PCA on high dimentional data

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PCA on high dimentional data

mail me
Hi:

I have a large dataset mydata, of 1000 rows and 1000 columns. The rows
have gene names and columns have condition names (cond1, cond2, cond3,
etc).

mydata<- read.table(file="c:/file1.mtx", header=TRUE, sep="")

I applied PCA as follows:

data_after_pca<- prcomp(mydata, retx=TRUE, center=TRUE, scale.=TRUE);

Now i get 1000 PCs and i choose first three PCs and make a new data frame

new_data_frame<- cbind(data_after_pca$x[,1], data_after_pca$x[,2],
data_after_pca$x[,3]);

After the PCA, in the new_data_frame, i loose the previous cond1,
cond2, cond3 labels, and instead have PC1, PC2, PC3 as column names.

My question is, is there any way I can map the PC1, PC2, PC3 to the
original conditions, so that i can still have a reference to original
condition labels after PCA?

Thanks:
deb

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Re: PCA on high dimentional data

stephen sefick-2
By doing PCA you are trying to find a lower dimensional representation
of the major variation structure in your data.  You get PC* to represent
the "new" data.  If you want to know what loads on the axes then you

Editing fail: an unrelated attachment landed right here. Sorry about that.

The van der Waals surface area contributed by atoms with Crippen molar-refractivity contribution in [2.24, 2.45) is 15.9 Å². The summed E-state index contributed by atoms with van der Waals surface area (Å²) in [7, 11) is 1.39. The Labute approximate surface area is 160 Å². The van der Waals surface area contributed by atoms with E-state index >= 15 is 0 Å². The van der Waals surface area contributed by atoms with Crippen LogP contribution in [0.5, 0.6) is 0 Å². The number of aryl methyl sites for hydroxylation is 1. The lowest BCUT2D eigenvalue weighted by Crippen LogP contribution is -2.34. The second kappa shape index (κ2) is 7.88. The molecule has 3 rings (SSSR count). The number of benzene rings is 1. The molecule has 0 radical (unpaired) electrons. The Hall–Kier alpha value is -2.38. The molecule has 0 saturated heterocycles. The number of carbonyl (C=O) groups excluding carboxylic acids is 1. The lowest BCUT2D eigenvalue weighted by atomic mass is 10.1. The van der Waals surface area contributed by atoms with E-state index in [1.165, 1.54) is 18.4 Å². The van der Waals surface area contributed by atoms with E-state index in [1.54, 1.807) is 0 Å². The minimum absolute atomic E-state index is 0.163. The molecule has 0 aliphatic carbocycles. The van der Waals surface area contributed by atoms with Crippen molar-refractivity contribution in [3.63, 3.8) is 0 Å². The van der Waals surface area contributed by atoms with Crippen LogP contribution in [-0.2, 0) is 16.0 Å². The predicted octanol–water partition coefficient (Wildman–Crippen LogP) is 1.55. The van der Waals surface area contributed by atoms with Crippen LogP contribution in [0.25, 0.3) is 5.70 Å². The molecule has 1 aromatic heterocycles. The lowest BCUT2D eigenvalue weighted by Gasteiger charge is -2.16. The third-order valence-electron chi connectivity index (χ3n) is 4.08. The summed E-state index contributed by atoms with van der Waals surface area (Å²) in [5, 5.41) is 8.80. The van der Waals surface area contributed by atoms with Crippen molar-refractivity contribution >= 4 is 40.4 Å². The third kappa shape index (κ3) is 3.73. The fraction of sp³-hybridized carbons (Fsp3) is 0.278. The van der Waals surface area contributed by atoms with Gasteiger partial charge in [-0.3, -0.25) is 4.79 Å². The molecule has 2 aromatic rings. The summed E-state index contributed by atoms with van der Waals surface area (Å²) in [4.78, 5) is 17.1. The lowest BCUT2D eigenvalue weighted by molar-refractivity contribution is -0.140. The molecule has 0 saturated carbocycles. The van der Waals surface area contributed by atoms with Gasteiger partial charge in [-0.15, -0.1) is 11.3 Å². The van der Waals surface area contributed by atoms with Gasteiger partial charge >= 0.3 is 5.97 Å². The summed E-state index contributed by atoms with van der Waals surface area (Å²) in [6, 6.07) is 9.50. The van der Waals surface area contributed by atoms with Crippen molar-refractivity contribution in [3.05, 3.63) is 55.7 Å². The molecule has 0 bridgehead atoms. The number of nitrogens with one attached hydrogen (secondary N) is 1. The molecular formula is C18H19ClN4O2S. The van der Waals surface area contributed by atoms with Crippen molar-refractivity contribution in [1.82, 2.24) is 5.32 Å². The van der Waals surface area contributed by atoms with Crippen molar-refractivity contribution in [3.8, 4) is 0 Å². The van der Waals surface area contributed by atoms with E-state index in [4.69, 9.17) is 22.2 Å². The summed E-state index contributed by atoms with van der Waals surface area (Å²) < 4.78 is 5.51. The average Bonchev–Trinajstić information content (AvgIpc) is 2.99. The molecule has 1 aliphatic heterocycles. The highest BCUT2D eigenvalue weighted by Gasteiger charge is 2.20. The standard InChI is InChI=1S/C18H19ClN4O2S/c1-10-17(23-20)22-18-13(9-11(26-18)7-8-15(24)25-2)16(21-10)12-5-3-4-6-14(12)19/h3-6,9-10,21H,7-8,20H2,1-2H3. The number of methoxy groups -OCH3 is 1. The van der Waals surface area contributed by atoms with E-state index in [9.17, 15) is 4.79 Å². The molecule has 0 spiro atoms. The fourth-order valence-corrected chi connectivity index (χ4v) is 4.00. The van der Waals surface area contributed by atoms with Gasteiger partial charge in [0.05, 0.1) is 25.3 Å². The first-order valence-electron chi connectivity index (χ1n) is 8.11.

need to look at the loadings.  These are the link between the original
data and the "new" data.  Maybe you need to read up on what PCA does?  
Or, maybe I am misunderstanding your question...
FWIW


Stephen

On Sat 10 Dec 2011 09:56:35 AM CST, mail me wrote:

>
> Hi:
>
> I have a large dataset mydata, of 1000 rows and 1000 columns. The rows
> have gene names and columns have condition names (cond1, cond2, cond3,
> etc).
>
> mydata<- read.table(file="c:/file1.mtx", header=TRUE, sep="")
>
> I applied PCA as follows:
>
> data_after_pca<- prcomp(mydata, retx=TRUE, center=TRUE, scale.=TRUE);
>
> Now i get 1000 PCs and i choose first three PCs and make a new data frame
>
> new_data_frame<- cbind(data_after_pca$x[,1], data_after_pca$x[,2],
> data_after_pca$x[,3]);
>
> After the PCA, in the new_data_frame, i loose the previous cond1,
> cond2, cond3 labels, and instead have PC1, PC2, PC3 as column names.
>
> My question is, is there any way I can map the PC1, PC2, PC3 to the
> original conditions, so that i can still have a reference to original
> condition labels after PCA?
>
> Thanks:
> deb
>
> ______________________________________________
> [hidden email] mailing list
> https://stat.ethz.ch/mailman/listinfo/r-help
> PLEASE do read the posting guide
> http://www.R-project.org/posting-guide.html
> and provide commented, minimal, self-contained, reproducible code.
> --
> Stephen Sefick
> **************************************************
> Auburn University
> Biological Sciences
> 331 Funchess Hall
> Auburn, Alabama
> 36849
> **************************************************
> [hidden email]
> http://www.auburn.edu/~sas0025
> **************************************************
>
> Let's not spend our time and resources thinking about things that are so little or so large that all they really do for us is puff us up and make us feel like gods.  We are mammals, and have not exhausted the annoying little problems of being mammals.
>
>                                  -K. Mullis